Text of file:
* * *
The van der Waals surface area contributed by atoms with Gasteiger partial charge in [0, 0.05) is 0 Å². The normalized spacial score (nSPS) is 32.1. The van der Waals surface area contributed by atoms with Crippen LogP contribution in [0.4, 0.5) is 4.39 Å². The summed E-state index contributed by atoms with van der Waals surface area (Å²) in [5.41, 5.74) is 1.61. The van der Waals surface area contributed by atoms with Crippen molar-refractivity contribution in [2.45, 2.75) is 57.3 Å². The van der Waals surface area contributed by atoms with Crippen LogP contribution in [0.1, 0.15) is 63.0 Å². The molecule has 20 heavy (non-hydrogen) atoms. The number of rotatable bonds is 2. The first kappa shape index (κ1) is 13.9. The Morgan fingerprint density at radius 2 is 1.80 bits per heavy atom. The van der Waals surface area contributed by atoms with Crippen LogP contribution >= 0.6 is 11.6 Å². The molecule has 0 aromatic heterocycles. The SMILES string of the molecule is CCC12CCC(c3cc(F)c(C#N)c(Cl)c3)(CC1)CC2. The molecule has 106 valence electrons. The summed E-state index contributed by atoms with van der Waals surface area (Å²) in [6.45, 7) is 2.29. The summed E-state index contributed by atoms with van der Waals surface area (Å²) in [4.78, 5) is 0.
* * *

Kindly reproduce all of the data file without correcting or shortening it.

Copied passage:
The van der Waals surface area contributed by atoms with Gasteiger partial charge in [0, 0.05) is 0 Å². The normalized spacial score (nSPS) is 32.1. The van der Waals surface area contributed by atoms with Crippen LogP contribution in [0.4, 0.5) is 4.39 Å². The summed E-state index contributed by atoms with van der Waals surface area (Å²) in [5.41, 5.74) is 1.61. The van der Waals surface area contributed by atoms with Crippen molar-refractivity contribution in [2.45, 2.75) is 57.3 Å². The van der Waals surface area contributed by atoms with Crippen LogP contribution in [0.1, 0.15) is 63.0 Å². The molecule has 20 heavy (non-hydrogen) atoms. The number of rotatable bonds is 2. The first kappa shape index (κ1) is 13.9. The Morgan fingerprint density at radius 2 is 1.80 bits per heavy atom. The van der Waals surface area contributed by atoms with Crippen LogP contribution >= 0.6 is 11.6 Å². The molecule has 0 aromatic heterocycles. The SMILES string of the molecule is CCC12CCC(c3cc(F)c(C#N)c(Cl)c3)(CC1)CC2. The molecule has 106 valence electrons. The summed E-state index contributed by atoms with van der Waals surface area (Å²) in [6.45, 7) is 2.29. The summed E-state index contributed by atoms with van der Waals surface area (Å²) in [4.78, 5) is 0.